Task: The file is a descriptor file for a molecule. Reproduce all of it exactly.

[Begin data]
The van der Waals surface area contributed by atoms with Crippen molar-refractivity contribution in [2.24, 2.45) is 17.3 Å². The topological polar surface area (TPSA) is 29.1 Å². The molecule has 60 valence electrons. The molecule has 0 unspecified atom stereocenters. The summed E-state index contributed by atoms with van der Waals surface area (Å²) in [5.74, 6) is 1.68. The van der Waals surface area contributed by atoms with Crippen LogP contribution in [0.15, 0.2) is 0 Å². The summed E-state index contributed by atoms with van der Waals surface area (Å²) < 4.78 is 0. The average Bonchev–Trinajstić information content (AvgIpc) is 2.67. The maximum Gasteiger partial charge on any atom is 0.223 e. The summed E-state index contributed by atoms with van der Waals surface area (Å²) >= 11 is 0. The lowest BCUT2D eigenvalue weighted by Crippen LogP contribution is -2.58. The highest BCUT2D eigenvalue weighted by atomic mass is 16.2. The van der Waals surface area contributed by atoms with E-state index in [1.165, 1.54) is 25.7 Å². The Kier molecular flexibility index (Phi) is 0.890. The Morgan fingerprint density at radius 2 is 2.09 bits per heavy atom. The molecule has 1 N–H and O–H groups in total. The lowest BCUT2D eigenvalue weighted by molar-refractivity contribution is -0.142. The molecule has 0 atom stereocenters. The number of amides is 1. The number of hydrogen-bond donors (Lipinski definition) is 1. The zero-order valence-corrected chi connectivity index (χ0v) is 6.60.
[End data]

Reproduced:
The van der Waals surface area contributed by atoms with Crippen molar-refractivity contribution in [2.24, 2.45) is 17.3 Å². The topological polar surface area (TPSA) is 29.1 Å². The molecule has 60 valence electrons. The molecule has 0 unspecified atom stereocenters. The summed E-state index contributed by atoms with van der Waals surface area (Å²) in [5.74, 6) is 1.68. The van der Waals surface area contributed by atoms with Crippen LogP contribution in [0.15, 0.2) is 0 Å². The summed E-state index contributed by atoms with van der Waals surface area (Å²) < 4.78 is 0. The average Bonchev–Trinajstić information content (AvgIpc) is 2.67. The maximum Gasteiger partial charge on any atom is 0.223 e. The summed E-state index contributed by atoms with van der Waals surface area (Å²) >= 11 is 0. The lowest BCUT2D eigenvalue weighted by Crippen LogP contribution is -2.58. The highest BCUT2D eigenvalue weighted by atomic mass is 16.2. The van der Waals surface area contributed by atoms with E-state index in [1.165, 1.54) is 25.7 Å². The Kier molecular flexibility index (Phi) is 0.890. The Morgan fingerprint density at radius 2 is 2.09 bits per heavy atom. The molecule has 1 N–H and O–H groups in total. The lowest BCUT2D eigenvalue weighted by molar-refractivity contribution is -0.142. The molecule has 0 atom stereocenters. The number of amides is 1. The number of hydrogen-bond donors (Lipinski definition) is 1. The zero-order valence-corrected chi connectivity index (χ0v) is 6.60.